Photographs by Snowdon: A Retrospective
Anthony Armstrong-Jones married Princess Margaret in 1960 and became the Earl of Snowdon. Before, during, and after his marriage, Snowdon was one of Britain’s leading photographers. In 2000, the National Portrait Gallery in London mounted a large retrospective exhibition of his work, which included 181 photographs. A year later, this exhibition traveled to the Yale Center for British Art for its only American showing.
Photographs by Snowdon: A Retrospective covered fifty years of this remarkable photographer’s work. From an early stage, Snowdon deliberately moved away from the stately and stuffy English version of fashion and theatrical photography. He used a miniature camera and launched a new turning in British photography. Intimacy, intensity, and informality characterize his portraits of artists and writers, actors, and designers. “You have to strip people of their poses and disguises,” he once remarked. Whether it is the art historian and spy, Anthony Blunt, caught with a slide reflected in his eyeball, or J.R.R. Tolkien, gripped in middle earth by the vast roots of a spreading oak, British society, English writers and artists, performers and designers, nobles and commoners were caught with a new candor and style.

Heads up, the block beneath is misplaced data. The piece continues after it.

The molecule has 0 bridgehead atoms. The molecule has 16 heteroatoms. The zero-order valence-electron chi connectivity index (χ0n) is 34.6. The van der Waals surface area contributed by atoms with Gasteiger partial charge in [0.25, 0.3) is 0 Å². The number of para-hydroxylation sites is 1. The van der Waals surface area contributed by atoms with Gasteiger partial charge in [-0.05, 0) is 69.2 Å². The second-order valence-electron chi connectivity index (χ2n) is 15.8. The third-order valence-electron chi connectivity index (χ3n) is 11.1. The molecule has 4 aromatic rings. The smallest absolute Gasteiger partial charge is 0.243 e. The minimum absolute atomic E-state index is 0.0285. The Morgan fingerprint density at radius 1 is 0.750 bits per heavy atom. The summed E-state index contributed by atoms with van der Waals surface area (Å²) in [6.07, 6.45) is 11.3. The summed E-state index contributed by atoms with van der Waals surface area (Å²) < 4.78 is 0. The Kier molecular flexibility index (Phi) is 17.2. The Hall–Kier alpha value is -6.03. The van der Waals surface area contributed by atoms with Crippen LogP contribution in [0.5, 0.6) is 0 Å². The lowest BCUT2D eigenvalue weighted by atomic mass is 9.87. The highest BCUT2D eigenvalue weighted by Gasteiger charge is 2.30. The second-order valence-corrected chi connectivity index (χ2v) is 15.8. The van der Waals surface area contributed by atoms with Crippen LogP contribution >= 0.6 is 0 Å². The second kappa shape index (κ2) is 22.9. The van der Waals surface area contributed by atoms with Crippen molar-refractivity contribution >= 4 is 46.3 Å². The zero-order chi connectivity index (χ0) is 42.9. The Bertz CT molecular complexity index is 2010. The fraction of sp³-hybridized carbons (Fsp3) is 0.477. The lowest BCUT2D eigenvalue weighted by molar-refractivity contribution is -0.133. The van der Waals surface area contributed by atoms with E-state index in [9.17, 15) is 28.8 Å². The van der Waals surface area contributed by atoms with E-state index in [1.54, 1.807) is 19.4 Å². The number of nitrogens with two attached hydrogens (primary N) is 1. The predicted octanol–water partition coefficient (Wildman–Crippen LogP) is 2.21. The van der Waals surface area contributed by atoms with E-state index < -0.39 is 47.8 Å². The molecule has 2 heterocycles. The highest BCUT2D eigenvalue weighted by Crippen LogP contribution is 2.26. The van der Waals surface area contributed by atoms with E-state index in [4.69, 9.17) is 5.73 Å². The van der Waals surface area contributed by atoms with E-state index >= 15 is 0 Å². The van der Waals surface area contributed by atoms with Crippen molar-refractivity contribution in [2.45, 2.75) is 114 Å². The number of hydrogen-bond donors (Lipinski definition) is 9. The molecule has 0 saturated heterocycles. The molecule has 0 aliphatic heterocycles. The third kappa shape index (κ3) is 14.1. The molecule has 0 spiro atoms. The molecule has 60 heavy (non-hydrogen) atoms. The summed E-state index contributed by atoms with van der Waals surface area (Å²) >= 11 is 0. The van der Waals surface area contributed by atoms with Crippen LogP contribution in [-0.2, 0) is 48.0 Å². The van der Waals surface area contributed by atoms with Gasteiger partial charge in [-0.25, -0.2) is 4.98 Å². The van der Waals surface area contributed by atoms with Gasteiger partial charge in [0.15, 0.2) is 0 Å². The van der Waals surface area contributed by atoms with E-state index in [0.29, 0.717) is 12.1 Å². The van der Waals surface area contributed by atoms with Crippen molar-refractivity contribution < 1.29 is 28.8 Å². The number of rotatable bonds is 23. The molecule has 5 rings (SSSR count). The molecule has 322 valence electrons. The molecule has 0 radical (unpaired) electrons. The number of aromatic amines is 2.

Photographers set the tone and carry the tune and atmosphere of the times. Snowdon caught the swinging sixties of London better than any photographer and has continued to be the poet and recorder of London as a center of artistic and creative vitality. This exhibition included some of Snowdon’s photojournalism, documenting locations abroad as well as the treatment of the mentally ill at home. “I am always suspicious if photographs are too beautiful,” he observed. A friend and associate of the famous and the glamorous, Snowdon surprises with his range of sympathy. This retrospective dramatized a rounded career with sharp edges.
National Portrait Gallery, London:
February 25–June 4, 2000
Yale Center for British Art:
June 16–September 2, 2001